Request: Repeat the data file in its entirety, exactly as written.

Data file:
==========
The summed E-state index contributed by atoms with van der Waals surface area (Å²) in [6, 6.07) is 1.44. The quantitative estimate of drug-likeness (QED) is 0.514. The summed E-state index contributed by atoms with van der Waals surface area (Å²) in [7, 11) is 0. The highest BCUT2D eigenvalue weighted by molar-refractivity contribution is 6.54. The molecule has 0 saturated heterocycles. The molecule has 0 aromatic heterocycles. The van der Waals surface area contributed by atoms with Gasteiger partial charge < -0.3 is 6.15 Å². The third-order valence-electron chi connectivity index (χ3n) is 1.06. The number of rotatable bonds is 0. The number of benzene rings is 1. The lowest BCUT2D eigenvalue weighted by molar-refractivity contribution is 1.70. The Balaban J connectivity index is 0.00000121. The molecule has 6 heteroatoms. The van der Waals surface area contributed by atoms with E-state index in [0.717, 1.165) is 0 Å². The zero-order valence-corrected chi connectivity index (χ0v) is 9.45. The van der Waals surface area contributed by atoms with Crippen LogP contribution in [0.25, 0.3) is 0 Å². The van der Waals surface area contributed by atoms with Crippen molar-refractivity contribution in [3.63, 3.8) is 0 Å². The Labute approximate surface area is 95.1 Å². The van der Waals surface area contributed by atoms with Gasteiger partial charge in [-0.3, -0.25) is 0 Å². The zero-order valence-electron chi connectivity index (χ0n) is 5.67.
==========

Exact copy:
The summed E-state index contributed by atoms with van der Waals surface area (Å²) in [6, 6.07) is 1.44. The quantitative estimate of drug-likeness (QED) is 0.514. The summed E-state index contributed by atoms with van der Waals surface area (Å²) in [7, 11) is 0. The highest BCUT2D eigenvalue weighted by molar-refractivity contribution is 6.54. The molecule has 0 saturated heterocycles. The molecule has 0 aromatic heterocycles. The van der Waals surface area contributed by atoms with Gasteiger partial charge < -0.3 is 6.15 Å². The third-order valence-electron chi connectivity index (χ3n) is 1.06. The number of rotatable bonds is 0. The number of benzene rings is 1. The lowest BCUT2D eigenvalue weighted by molar-refractivity contribution is 1.70. The Balaban J connectivity index is 0.00000121. The molecule has 6 heteroatoms. The van der Waals surface area contributed by atoms with E-state index in [0.717, 1.165) is 0 Å². The zero-order valence-corrected chi connectivity index (χ0v) is 9.45. The van der Waals surface area contributed by atoms with Crippen LogP contribution in [0.25, 0.3) is 0 Å². The van der Waals surface area contributed by atoms with Crippen molar-refractivity contribution in [3.63, 3.8) is 0 Å². The Labute approximate surface area is 95.1 Å². The van der Waals surface area contributed by atoms with Gasteiger partial charge in [-0.3, -0.25) is 0 Å². The zero-order valence-electron chi connectivity index (χ0n) is 5.67.